I highly recommend if you’re in Mexico City you go to Teotihuacan. It is an amazing site and well-worth exploring. Bring walking sticks because if you go up and down the stairs there are no railings and the stairs are unforgiving.

After being there for several hours Snorth and I got back to the city and went on a city tour. This is where The Incident happened so I wasn’t paying the correct amount of attention because of the trauma of the theft and the hot booger sauce that had covered my forearm, but I absorbed some information. The first place we went was the parliament. Now, back here in the good ole U.S. of A. in a government building we would have murals of Washington crossing the Potomac or something, right? Not in Mexico, oh no. The government commissioned giant murals from Diego Rivera, a known Communist. And he painted what he wanted. As you come up the stairs you are greeted by the central part which is a giant battle between the indigenous people and the Spaniards.

Okay, fine. However, the mural off to the left takes a whole different turn. At the top is Karl Marx like Jesus and if you look about halfway down you’ll see a woman with her boob exposed making out with a priest (representing the church) and he’s putting money and a cross into her hand. Did I mention this is in the main government building? And the stairs are the only way to get to the second floor?

Off to the side are several smaller murals depicting the life of the people up until the Spaniards arrived. They show how corn was turned into tortillas and how the food was grown and how the dentist worked, basic village life-stuff. But it was not all sunshine and rainbows. In one of the market scenes there was an Aztec prostitute with creepy red teeth being offered a human arm for her services. I would pay someone to take the human arm away, but that’s just me. Once again, main government building.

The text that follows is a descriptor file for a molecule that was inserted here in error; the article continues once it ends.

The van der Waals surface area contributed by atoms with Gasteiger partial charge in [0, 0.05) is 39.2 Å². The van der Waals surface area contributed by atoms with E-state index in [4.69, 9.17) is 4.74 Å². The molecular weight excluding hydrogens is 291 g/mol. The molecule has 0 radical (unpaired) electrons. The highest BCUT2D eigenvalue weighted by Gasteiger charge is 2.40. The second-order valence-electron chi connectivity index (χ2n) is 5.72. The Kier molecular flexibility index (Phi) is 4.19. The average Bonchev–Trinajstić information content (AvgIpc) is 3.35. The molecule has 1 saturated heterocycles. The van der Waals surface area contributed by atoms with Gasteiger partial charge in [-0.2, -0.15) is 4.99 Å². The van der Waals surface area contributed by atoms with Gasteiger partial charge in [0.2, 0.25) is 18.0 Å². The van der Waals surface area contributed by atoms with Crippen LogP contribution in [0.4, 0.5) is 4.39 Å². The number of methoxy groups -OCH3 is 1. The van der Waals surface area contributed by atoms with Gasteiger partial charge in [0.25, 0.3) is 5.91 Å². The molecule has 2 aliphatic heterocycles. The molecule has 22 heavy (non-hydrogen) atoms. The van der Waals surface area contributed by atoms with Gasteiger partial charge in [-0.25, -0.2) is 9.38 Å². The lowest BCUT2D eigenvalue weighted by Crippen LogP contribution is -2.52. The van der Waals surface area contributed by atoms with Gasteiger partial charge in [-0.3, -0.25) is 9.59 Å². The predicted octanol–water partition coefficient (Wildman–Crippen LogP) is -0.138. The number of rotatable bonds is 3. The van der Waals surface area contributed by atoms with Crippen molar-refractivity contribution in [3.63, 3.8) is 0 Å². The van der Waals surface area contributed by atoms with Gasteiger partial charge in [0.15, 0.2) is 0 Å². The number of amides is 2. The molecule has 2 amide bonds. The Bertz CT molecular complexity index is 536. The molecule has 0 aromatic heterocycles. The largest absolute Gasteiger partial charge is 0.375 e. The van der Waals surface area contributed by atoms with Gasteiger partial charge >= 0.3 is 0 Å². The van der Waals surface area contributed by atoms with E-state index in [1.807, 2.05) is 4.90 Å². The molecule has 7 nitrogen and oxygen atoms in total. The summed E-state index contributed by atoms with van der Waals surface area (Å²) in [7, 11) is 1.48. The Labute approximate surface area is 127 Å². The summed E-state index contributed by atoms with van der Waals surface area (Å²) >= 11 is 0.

Mexico, Mexico City. Murals inside the National Palace painted by Diego Rivera, Mexico CityThe murals decorate the stairwell and middle storey of the main courtyard and depict Mexican History from the life of Tenochtitlan through to the Spanish Conquest,

I highly recommend seeing this in person, frankly it’s pretty great. I mean, it’s weird as hell, no doubt about it, but awesome.

We also saw the Building of Lies, also known as the big Beaux-Arts building in the center of town. Look at it, isn’t it gorgeous with its Art Nouveau and its roof and all that?


Inside should be similar. NO. LIES. The inside is Art Deco. Art Deco and dark. You can’t even see the ceiling from the inside. I was so bummed.


It was cool to see that outside there was a Metro station from Paris.


And gorgeous jacaranda trees all over the place.


I think it is a testament to Mexico City that even though my phone was stolen I would still totally go back. I loved it there and I need to see more of it.

Next entry: my beading workshop and some of my purchases.